Cops entered the Bushwick studio used by Global Revolution on Tuesday after posting a notice on the door of the space occupied by the group the night before. According to authorities, the space at 13 Thames St in the Brooklyn, NY neighborhood hosted conditions “imminently perilous to life” and had to be vacated by all occupants, although failed to provide any details on what factors had led to such a case. When cops returned the next day and found a handful of people on the premises, they were arrested.
The space used by Global Revolution was the only one that was targeted by the police.
Global Revolution, a website that aggregates live, streaming content pertaining to the ongoing Occupy Wall Street movement, was using the space as a production studio to manage the video output fed to the website.
Nigel Parry, an organizer with Global Revolution, tells The Atlantic Wire that the group had only recently moved into the space for production purposes. While details are scarce regarding the actual inhabitants of the space, Vlad Teichberg, one of the key figures involved with Global Revolution, was living at the site when he was arrested Tuesday. According to Parry, Teichberg had been a resident of the space on Thames St. for at least a year.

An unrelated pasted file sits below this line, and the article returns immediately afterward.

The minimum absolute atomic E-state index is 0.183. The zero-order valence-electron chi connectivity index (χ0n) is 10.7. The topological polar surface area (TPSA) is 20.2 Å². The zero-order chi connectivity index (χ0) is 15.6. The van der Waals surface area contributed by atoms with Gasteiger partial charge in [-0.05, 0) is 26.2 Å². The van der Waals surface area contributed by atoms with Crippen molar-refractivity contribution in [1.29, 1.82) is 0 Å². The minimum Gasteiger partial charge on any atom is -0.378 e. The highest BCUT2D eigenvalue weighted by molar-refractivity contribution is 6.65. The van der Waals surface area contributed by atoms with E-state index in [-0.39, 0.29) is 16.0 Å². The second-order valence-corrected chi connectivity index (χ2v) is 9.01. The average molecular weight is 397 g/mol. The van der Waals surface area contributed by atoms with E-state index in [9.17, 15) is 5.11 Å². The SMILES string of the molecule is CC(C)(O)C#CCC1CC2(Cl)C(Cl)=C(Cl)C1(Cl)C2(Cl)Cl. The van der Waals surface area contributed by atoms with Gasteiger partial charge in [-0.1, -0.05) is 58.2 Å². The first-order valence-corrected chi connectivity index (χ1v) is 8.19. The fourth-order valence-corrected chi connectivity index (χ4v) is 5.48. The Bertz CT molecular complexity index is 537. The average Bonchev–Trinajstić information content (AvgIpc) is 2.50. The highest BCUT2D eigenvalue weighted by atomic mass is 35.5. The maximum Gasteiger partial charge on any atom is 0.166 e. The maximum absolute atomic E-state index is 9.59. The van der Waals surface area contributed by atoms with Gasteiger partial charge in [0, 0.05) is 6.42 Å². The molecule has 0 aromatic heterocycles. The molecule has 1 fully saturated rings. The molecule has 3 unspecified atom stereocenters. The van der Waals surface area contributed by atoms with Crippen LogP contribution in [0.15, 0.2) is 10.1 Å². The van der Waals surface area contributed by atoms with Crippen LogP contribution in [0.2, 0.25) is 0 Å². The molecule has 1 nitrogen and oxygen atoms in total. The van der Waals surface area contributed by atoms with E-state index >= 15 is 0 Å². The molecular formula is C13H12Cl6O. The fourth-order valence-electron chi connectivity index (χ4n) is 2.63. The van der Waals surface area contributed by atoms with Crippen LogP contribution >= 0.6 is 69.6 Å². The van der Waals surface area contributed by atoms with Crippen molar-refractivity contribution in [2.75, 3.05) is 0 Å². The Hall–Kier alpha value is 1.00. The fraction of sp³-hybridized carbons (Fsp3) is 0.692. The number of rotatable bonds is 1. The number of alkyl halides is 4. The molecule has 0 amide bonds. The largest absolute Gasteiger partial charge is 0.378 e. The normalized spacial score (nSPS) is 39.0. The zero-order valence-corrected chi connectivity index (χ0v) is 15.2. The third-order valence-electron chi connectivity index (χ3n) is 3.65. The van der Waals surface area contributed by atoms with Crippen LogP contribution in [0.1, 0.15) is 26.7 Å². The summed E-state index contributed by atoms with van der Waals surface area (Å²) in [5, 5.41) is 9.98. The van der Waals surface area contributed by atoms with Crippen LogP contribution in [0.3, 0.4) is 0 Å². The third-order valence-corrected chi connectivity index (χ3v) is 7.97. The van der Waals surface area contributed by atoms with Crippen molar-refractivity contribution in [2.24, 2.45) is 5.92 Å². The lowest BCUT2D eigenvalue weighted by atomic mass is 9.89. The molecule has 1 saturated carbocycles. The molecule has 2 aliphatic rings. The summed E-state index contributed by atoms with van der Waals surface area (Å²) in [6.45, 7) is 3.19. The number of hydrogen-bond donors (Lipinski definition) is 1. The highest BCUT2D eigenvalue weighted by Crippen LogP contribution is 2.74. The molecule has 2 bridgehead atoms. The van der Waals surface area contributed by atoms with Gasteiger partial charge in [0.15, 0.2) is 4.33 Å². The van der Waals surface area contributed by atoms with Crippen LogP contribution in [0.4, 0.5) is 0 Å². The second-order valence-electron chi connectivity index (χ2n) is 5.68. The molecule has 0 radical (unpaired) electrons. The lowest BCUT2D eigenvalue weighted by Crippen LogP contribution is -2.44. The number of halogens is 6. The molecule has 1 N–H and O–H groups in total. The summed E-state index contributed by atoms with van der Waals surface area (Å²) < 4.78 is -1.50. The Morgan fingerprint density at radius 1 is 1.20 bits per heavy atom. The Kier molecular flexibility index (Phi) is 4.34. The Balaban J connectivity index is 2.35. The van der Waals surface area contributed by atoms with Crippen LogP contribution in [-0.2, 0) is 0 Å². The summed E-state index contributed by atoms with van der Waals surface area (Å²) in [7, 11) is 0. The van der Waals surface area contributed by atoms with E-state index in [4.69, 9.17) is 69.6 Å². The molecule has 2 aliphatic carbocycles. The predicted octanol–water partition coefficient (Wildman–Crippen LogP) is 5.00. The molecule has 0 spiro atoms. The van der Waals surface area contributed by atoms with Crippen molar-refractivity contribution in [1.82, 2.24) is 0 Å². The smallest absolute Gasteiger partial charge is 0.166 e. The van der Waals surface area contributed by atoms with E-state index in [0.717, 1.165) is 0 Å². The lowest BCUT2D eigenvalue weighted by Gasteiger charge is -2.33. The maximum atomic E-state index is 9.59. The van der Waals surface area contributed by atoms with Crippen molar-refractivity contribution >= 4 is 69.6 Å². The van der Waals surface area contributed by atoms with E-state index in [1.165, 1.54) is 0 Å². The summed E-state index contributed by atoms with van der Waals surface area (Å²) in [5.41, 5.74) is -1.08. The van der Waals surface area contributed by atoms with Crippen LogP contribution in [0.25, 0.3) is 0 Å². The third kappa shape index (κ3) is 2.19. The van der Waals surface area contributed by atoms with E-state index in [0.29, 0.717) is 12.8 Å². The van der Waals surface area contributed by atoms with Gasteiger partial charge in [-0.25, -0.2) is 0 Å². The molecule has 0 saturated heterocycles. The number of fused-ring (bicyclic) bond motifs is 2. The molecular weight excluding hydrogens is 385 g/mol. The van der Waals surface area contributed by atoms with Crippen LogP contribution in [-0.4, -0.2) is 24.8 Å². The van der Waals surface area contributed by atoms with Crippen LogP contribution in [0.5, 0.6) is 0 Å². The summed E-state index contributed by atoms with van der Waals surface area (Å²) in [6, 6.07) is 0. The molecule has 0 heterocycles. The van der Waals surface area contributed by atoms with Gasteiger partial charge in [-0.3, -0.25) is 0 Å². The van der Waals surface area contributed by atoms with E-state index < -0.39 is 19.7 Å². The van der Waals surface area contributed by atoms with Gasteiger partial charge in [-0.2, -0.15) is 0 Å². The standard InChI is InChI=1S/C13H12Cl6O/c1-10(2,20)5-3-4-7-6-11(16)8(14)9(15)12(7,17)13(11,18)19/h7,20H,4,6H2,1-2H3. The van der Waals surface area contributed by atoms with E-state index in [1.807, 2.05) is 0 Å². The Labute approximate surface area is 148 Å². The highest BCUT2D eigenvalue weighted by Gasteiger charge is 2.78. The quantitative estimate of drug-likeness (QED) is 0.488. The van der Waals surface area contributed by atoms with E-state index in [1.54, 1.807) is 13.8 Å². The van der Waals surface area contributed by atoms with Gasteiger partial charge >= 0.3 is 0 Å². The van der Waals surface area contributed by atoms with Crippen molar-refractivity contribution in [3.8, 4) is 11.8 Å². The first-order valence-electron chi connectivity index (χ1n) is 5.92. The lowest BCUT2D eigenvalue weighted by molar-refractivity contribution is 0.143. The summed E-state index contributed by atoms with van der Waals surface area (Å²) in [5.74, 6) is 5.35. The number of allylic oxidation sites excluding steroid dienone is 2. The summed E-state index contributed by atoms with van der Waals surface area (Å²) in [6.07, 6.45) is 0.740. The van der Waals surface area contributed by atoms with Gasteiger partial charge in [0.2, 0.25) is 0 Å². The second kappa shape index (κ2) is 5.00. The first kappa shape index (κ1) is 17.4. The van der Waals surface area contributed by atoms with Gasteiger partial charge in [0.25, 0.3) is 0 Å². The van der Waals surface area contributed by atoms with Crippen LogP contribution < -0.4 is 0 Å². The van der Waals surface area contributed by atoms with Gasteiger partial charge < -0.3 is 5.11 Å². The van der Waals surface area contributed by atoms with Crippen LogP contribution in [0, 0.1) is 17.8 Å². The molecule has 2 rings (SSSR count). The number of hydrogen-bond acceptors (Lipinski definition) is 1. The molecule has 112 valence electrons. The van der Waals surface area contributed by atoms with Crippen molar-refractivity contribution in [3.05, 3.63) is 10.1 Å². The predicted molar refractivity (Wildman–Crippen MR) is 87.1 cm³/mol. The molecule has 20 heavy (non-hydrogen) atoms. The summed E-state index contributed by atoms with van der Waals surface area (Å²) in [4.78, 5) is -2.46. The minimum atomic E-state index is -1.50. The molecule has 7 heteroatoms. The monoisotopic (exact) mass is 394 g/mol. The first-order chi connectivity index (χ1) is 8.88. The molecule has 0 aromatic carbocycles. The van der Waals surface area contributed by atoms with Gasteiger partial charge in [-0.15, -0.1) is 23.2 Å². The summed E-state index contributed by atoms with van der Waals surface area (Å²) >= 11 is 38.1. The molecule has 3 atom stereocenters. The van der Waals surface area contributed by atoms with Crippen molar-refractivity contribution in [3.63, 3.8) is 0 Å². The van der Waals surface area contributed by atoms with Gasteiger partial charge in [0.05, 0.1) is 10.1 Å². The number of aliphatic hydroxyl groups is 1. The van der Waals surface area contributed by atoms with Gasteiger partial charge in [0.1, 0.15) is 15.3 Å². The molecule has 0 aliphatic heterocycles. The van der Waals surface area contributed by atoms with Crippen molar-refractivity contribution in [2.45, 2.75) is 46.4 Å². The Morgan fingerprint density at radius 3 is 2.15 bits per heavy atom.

December 20, 2011
We Are Change
By We Are Change
“The cops are out of control. They are part of this country’s problem. Not all of them – but many are seriously corrupt and full of egos and attitudes.” –KTRN
We Are Change randomly meets up NYPD Commissioner Ray Kelly on the streets on NYC and asks him about the numerous incidents of police brutality during Occupy Wall Street. Recorded 12.16.11.
December 12, 2011
By Deborah Dupre
“The idea that anyone would think corporations are people is beyond ridiculous.” –KTRN
Standing room only, unanimous vote against ‘corporate personhood’: Money is not free speech
Thanks to ground work by the U.S. Green Party, the wave of Occupy Wall Street empowerment and Human Rights Alert, today, Los Angeles became the first major U.S. city to vote against corporate personhood and call for a Constitutional Amendment asserting corporations are not entitled to constitutional rights and that money is not free speech. The vote was unanimous.
The unanimous vote was witnessed in Council chambers packed by a standing room only crowd of hundreds of people as well as an overflow room filled to capacity by enthusiastic supporters.
The resolution was sponsored by City Council President Eric Garcetti and seconded by Council Members Bill Rosendahl and Paul Krekorian with passionate support by Council Members Richard Alarcon, and Paul Koretz.
The action is in response to Citizens United v. Federal Election Commission 2010 U.S. Supreme Court ruling that supposedly gave corporations the same First Amendment protections as people and allowed them to spend unlimited funds on campaign finance.